Perhaps one MC gets his/her dream job in London and must move. That person would be leaving friends behind, but a new chapter of his life has begun. Cause for celebration and off he/she goes to London.

Another might discover a passion for something and choose to change the direction of his life - join the Peace Corps kind of thing.

Some might decide that they are not ready to settle down. Maybe in five years they will revisit the question, but they love who they are and what they are doing and are following the if it ain’t broke, don’t fix it adage.

  • Thanks, that is a good point there. That the MCs have to get something. Do you have examples where we start out expecting them to find love, but they get somethign else instead and both they and the reader find that satisfying? – Tom Mar 21 at 16:30
  • Romances are not my preferred genre. Imagine, however, three characters: George, Susan and Fred. George dates Susan, wonders if she might be the one. Susan is dating both George and Fred, finds that Fred makes her laugh. She lets George down easy. George and Fred are friends, he later attends their wedding. George has learned that he should really go for his dreams. He was accepted into Med School years ago, but life intervened. Time to pursue that dream once more. All three get something good – Rasdashan Mar 21 at 16:41
  • I get what you mean. Sorry for not being clear - do you know a book or movie that successfully used that approach? – Tom Mar 21 at 16:46
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    There's a movie called "Keeping the Faith", a romantic comedy about a priest, a rabbi, and Jenna Elfman. As I recall, the priest didn't give up his vows (the only way he could get the girl) but was happy at the end. – Shawn V. Wilson Mar 22 at 19:17
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Whether your novel is in the Romance genre or just a book where romance is the central topic, it's all about how you define your characters and their goals.

We the readers need to know what would make them happy. At least what the characters believe will make them happy. If the reader assumes what they want is love (in the mainstream sense of settling down to a happy coupled relationship) then, when the character doesn't get that, the reader will not consider it a happy ending.

Perhaps one character wants marriage and children. In mainstream work, this is exactly what she would get (if the ending is happy). But you can show the reader that her real focus is being a mom. Then if the book ends with her pregnant with a co-parenting arrangement in place with the dad (they could buy a duplex together), that could be over the moon happiness for all of them. With proper foreshadowing, the reader will accept that too.

In other cases, you can show that the dating arrangements among the 4 was a valued and important learning experience but not what any of them wanted longterm. You might want to frame something like this with the characters happy (and/or happily coupled) in the future and maybe still in touch but not together (or make a reunion 20 years later). With the framing, the reader will not expect the characters end up with each other.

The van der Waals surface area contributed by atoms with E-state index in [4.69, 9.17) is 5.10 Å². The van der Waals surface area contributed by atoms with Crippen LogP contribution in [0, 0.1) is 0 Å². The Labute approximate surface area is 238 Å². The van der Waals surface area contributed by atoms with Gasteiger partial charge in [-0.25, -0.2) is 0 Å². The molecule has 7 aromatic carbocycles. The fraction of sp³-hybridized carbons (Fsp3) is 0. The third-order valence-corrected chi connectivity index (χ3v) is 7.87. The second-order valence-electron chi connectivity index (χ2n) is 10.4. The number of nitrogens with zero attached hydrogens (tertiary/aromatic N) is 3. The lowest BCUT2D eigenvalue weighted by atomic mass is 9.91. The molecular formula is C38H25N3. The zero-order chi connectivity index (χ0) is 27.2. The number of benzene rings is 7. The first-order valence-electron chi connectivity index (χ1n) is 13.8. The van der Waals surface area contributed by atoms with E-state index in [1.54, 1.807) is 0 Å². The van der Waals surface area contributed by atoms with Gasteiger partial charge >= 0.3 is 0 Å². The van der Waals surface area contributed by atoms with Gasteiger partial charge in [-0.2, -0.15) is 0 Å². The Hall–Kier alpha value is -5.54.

Note: With the caveat that the Romance genre is pretty specific about the arc of a story and your alternatives may not fly there. I realize it's not the genre you're aiming for but wanted to mention it for others.

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A story about someone ostensibly looking for love can resolve without them finding a romantic partner if it turns out that they were actually being driven by a motive other than to find love. There are lots of reasons people look for or invest in relationships besides the desire for a romantic partner. Some examples:

  • To feel validated. People naturally have a strong desire for social approval. A relationship is way of confirming your value to others. If you're in a relationship, you've proved to yourself that you're at least valuable enough for someone else to be committed to you. A character's need for social approval might manifest as a search for love but can be resolved by them finding that approval through other means. Perhaps they realize the relationship wasn't actually what they needed and they find fulfillment by playing an active role in their community or some other group
  • To avoid facing their own problems. Instead of facing our issues, we can justify them by finding other people with the same or similar problems. For example, a character with reluctance to establish discipline and direction in their life might just consider themselves spontaneous and carefree and be attracted to someone with similar qualities. As the story progresses and the character develops, maybe they realize they need to start making some hard decisions in their life and rather than being motivated by romance, they were attracted to someone else who made shirking off responsibility feel OK.
  • To conform to an incompatible role. Lots of people end up in relationships because they feel that "I should be married by now". Or it could be expected from their family or culture that they're in a relationship by the current point in their life. This would cause them to seek out a relationship to avoid feeling like an outlier or a failure. This type of story could resolve by them realizing that their personal needs are more important than adhering to tradition or whatever other expectations they tried to meet.
  • As part of personal exploration. Someone with little or no relationship experience doesn't know how having one will affect their life. A character might date or be in a relationship that ends but still achieve resolution by gaining insight into how a relationship fits into their own life. It could turn out that that they're not prepared to sacrifice some of their freedom yet or to have someone else intimately affected by their actions.